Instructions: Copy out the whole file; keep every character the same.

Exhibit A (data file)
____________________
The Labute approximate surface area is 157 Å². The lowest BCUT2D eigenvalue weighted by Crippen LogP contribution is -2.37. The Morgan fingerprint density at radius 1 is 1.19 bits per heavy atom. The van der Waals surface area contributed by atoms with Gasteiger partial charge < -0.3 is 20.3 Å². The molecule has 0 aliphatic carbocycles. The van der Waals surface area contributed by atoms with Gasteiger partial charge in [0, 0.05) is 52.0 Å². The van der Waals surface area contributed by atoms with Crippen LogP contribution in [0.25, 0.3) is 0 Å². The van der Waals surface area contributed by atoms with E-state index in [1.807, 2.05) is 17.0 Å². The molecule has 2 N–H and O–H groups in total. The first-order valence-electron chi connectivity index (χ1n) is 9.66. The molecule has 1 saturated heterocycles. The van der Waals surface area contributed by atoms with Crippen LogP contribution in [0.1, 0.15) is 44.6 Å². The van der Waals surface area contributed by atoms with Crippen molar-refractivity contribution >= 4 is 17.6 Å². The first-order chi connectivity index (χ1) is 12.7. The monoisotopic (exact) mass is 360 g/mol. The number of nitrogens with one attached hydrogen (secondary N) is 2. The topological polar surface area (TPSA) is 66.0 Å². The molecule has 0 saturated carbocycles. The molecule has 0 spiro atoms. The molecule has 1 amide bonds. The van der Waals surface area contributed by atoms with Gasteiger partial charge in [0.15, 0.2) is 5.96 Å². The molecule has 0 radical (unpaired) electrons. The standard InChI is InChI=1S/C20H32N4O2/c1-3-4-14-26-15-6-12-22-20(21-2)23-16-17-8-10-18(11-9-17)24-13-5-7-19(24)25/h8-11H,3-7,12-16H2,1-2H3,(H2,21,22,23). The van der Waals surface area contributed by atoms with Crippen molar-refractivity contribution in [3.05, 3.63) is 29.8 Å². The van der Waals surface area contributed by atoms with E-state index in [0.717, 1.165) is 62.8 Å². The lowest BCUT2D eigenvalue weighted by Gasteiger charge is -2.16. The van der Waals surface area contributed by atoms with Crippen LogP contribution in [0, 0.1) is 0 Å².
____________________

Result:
The Labute approximate surface area is 157 Å². The lowest BCUT2D eigenvalue weighted by Crippen LogP contribution is -2.37. The Morgan fingerprint density at radius 1 is 1.19 bits per heavy atom. The van der Waals surface area contributed by atoms with Gasteiger partial charge < -0.3 is 20.3 Å². The molecule has 0 aliphatic carbocycles. The van der Waals surface area contributed by atoms with Gasteiger partial charge in [0, 0.05) is 52.0 Å². The van der Waals surface area contributed by atoms with Crippen LogP contribution in [0.25, 0.3) is 0 Å². The van der Waals surface area contributed by atoms with E-state index in [1.807, 2.05) is 17.0 Å². The molecule has 2 N–H and O–H groups in total. The first-order valence-electron chi connectivity index (χ1n) is 9.66. The molecule has 1 saturated heterocycles. The van der Waals surface area contributed by atoms with Crippen LogP contribution in [0.1, 0.15) is 44.6 Å². The van der Waals surface area contributed by atoms with Crippen molar-refractivity contribution >= 4 is 17.6 Å². The first-order chi connectivity index (χ1) is 12.7. The monoisotopic (exact) mass is 360 g/mol. The number of nitrogens with one attached hydrogen (secondary N) is 2. The topological polar surface area (TPSA) is 66.0 Å². The molecule has 0 saturated carbocycles. The molecule has 0 spiro atoms. The molecule has 1 amide bonds. The van der Waals surface area contributed by atoms with Gasteiger partial charge in [0.15, 0.2) is 5.96 Å². The molecule has 0 radical (unpaired) electrons. The standard InChI is InChI=1S/C20H32N4O2/c1-3-4-14-26-15-6-12-22-20(21-2)23-16-17-8-10-18(11-9-17)24-13-5-7-19(24)25/h8-11H,3-7,12-16H2,1-2H3,(H2,21,22,23). The van der Waals surface area contributed by atoms with Crippen molar-refractivity contribution in [3.05, 3.63) is 29.8 Å². The van der Waals surface area contributed by atoms with E-state index in [0.717, 1.165) is 62.8 Å². The lowest BCUT2D eigenvalue weighted by Gasteiger charge is -2.16. The van der Waals surface area contributed by atoms with Crippen LogP contribution in [0, 0.1) is 0 Å².